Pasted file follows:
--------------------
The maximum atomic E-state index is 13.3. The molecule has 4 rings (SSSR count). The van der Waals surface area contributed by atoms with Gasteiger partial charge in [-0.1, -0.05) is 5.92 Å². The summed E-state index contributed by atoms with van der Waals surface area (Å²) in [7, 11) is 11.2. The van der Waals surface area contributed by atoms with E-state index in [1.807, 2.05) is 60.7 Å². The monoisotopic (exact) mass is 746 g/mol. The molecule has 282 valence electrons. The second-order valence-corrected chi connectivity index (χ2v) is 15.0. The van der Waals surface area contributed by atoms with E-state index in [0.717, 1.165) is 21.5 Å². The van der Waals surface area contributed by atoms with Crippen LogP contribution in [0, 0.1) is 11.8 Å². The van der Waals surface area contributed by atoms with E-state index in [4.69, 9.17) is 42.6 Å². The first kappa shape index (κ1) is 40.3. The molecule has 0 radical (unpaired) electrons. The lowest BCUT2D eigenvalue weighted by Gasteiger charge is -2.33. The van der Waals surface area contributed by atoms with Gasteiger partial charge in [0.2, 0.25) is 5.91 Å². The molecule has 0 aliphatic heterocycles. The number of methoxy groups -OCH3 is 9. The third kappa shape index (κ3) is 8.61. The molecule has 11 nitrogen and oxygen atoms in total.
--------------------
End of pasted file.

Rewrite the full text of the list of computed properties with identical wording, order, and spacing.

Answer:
The maximum atomic E-state index is 13.3. The molecule has 4 rings (SSSR count). The van der Waals surface area contributed by atoms with Gasteiger partial charge in [-0.1, -0.05) is 5.92 Å². The summed E-state index contributed by atoms with van der Waals surface area (Å²) in [7, 11) is 11.2. The van der Waals surface area contributed by atoms with E-state index in [1.807, 2.05) is 60.7 Å². The monoisotopic (exact) mass is 746 g/mol. The molecule has 282 valence electrons. The second-order valence-corrected chi connectivity index (χ2v) is 15.0. The van der Waals surface area contributed by atoms with E-state index in [0.717, 1.165) is 21.5 Å². The van der Waals surface area contributed by atoms with Crippen LogP contribution in [0, 0.1) is 11.8 Å². The van der Waals surface area contributed by atoms with E-state index in [4.69, 9.17) is 42.6 Å². The first kappa shape index (κ1) is 40.3. The molecule has 0 radical (unpaired) electrons. The lowest BCUT2D eigenvalue weighted by Gasteiger charge is -2.33. The van der Waals surface area contributed by atoms with Gasteiger partial charge in [0.2, 0.25) is 5.91 Å². The molecule has 0 aliphatic heterocycles. The number of methoxy groups -OCH3 is 9. The third kappa shape index (κ3) is 8.61. The molecule has 11 nitrogen and oxygen atoms in total.